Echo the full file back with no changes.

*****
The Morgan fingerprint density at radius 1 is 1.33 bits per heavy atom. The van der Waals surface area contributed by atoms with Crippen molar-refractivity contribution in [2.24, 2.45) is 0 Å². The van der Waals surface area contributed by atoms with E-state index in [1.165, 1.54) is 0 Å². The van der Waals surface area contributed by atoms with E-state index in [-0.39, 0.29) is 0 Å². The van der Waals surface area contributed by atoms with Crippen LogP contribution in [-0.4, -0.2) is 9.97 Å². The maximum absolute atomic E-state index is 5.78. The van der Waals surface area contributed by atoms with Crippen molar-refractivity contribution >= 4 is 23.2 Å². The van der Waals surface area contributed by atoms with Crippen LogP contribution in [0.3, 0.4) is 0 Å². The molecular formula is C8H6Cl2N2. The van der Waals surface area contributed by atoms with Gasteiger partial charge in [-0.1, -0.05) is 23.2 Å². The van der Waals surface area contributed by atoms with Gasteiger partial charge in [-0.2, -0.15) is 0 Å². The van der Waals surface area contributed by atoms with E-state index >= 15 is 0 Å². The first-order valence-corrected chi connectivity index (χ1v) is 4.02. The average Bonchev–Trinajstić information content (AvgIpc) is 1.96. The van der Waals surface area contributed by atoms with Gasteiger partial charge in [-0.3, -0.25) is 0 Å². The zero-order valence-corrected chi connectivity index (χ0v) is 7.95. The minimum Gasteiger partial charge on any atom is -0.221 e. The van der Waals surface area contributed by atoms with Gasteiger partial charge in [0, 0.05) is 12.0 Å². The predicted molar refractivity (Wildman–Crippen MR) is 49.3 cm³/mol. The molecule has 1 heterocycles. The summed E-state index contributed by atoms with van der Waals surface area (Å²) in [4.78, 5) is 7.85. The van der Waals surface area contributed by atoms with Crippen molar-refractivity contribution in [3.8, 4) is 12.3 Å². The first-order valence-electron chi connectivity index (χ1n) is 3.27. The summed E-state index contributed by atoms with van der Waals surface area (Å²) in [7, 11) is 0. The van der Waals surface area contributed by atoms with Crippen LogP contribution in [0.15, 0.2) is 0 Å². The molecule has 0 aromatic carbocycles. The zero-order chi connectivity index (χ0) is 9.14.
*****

The Morgan fingerprint density at radius 1 is 1.33 bits per heavy atom. The van der Waals surface area contributed by atoms with Crippen molar-refractivity contribution in [2.24, 2.45) is 0 Å². The van der Waals surface area contributed by atoms with E-state index in [1.165, 1.54) is 0 Å². The van der Waals surface area contributed by atoms with E-state index in [-0.39, 0.29) is 0 Å². The van der Waals surface area contributed by atoms with Crippen LogP contribution in [-0.4, -0.2) is 9.97 Å². The maximum absolute atomic E-state index is 5.78. The van der Waals surface area contributed by atoms with Crippen molar-refractivity contribution >= 4 is 23.2 Å². The van der Waals surface area contributed by atoms with Crippen LogP contribution in [0.3, 0.4) is 0 Å². The molecular formula is C8H6Cl2N2. The van der Waals surface area contributed by atoms with Gasteiger partial charge in [-0.1, -0.05) is 23.2 Å². The van der Waals surface area contributed by atoms with Gasteiger partial charge in [-0.2, -0.15) is 0 Å². The van der Waals surface area contributed by atoms with E-state index >= 15 is 0 Å². The first-order valence-corrected chi connectivity index (χ1v) is 4.02. The average Bonchev–Trinajstić information content (AvgIpc) is 1.96. The van der Waals surface area contributed by atoms with Gasteiger partial charge in [-0.3, -0.25) is 0 Å². The zero-order valence-corrected chi connectivity index (χ0v) is 7.95. The minimum Gasteiger partial charge on any atom is -0.221 e. The van der Waals surface area contributed by atoms with Gasteiger partial charge in [0, 0.05) is 12.0 Å². The predicted molar refractivity (Wildman–Crippen MR) is 49.3 cm³/mol. The molecule has 1 heterocycles. The summed E-state index contributed by atoms with van der Waals surface area (Å²) in [4.78, 5) is 7.85. The van der Waals surface area contributed by atoms with Crippen molar-refractivity contribution in [3.8, 4) is 12.3 Å². The first-order valence-electron chi connectivity index (χ1n) is 3.27. The summed E-state index contributed by atoms with van der Waals surface area (Å²) in [7, 11) is 0. The van der Waals surface area contributed by atoms with Crippen LogP contribution in [0.15, 0.2) is 0 Å². The molecule has 0 aromatic carbocycles. The zero-order chi connectivity index (χ0) is 9.14.